Some of the red-speckled lettuce that survived groundhogpalooza.     

Swiss Chard. Some of the prettiest stuff on the planet. I want to do a painting of Swiss Chard.

Believe it or not, this is a Brussel Sprout plant. I got four tiny plants ($1 each!) back in April as a fun experiment. They're doing great so far!

These are Chioggia Beets. When you slice them, they have a gorgeous red and white striped bullseye throughout. I love how the tops peek out of the ground. It's so cute, I can't stand it. 

Next is the massive, prehistoric rhubarb, which originally came from my grandparents' house. I gave away half of the root to my brother- and sister-in-law this spring, and the thing has STILL spread. This is, by far, Kaci's favorite part of the garden.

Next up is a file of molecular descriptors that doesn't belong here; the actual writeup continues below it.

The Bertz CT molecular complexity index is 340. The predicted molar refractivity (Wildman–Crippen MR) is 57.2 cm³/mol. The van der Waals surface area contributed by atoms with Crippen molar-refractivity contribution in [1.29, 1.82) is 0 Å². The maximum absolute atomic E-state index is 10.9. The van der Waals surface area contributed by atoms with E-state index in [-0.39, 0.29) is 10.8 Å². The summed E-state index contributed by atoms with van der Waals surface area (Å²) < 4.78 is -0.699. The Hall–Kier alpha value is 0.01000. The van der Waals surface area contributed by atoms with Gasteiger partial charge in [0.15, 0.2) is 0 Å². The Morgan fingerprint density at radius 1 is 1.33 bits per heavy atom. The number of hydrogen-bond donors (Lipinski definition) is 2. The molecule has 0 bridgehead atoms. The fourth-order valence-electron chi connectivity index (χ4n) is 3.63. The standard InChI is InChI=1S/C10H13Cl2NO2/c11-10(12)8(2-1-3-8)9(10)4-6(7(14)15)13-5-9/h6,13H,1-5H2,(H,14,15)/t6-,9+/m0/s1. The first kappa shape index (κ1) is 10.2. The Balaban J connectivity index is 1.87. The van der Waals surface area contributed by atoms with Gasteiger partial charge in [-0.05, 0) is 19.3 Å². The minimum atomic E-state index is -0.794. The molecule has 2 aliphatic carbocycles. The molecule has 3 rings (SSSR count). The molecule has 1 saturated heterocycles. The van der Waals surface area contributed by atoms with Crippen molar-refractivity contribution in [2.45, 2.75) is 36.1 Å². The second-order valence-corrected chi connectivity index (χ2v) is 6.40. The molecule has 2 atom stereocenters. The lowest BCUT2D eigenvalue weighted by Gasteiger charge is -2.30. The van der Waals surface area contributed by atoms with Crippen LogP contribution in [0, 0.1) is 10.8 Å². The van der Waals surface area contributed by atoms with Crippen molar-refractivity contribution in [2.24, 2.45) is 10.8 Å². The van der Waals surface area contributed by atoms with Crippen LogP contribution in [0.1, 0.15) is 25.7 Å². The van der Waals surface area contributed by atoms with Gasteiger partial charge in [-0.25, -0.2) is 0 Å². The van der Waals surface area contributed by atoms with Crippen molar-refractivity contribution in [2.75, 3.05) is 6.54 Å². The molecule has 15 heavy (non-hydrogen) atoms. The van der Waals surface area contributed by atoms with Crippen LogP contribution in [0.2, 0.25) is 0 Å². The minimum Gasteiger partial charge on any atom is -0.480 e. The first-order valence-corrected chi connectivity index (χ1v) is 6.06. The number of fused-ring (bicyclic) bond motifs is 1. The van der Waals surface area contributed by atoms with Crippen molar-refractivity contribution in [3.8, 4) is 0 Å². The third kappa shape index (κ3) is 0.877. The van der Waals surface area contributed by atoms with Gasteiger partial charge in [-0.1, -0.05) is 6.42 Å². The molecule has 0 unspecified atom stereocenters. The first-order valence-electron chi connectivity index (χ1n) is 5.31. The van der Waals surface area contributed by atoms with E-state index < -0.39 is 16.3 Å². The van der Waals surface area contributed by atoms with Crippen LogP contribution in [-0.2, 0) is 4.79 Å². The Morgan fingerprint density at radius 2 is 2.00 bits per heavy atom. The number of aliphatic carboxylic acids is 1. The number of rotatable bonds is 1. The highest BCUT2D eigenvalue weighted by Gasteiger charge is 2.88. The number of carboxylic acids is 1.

And you may have noticed our new hummingbird feeder, given to us by Peg, my mother-in-law. Below is a better view. We have a feeder closer to the house as well. Hummingbird feeders are such great and cheap entertainment. Often the hummingbirds will come when I'm in the garden, reading, writing, or weeding. You'll hear what sounds like an extra large bee, and when you look up you see a tiny, green, glistening little hummingbird, politely dipping into the red plastic flower and then taking off into the sky about a minute later when it is done. (The attached red ribbon helps attract the birds to the feeder. They love red.) To make your own solution, just heat some sugar in water until the sugar is dissolved. Sugar - water; 1:4. So 1/4 cup sugar, for example, and 1 cup water. Just replace it every few days.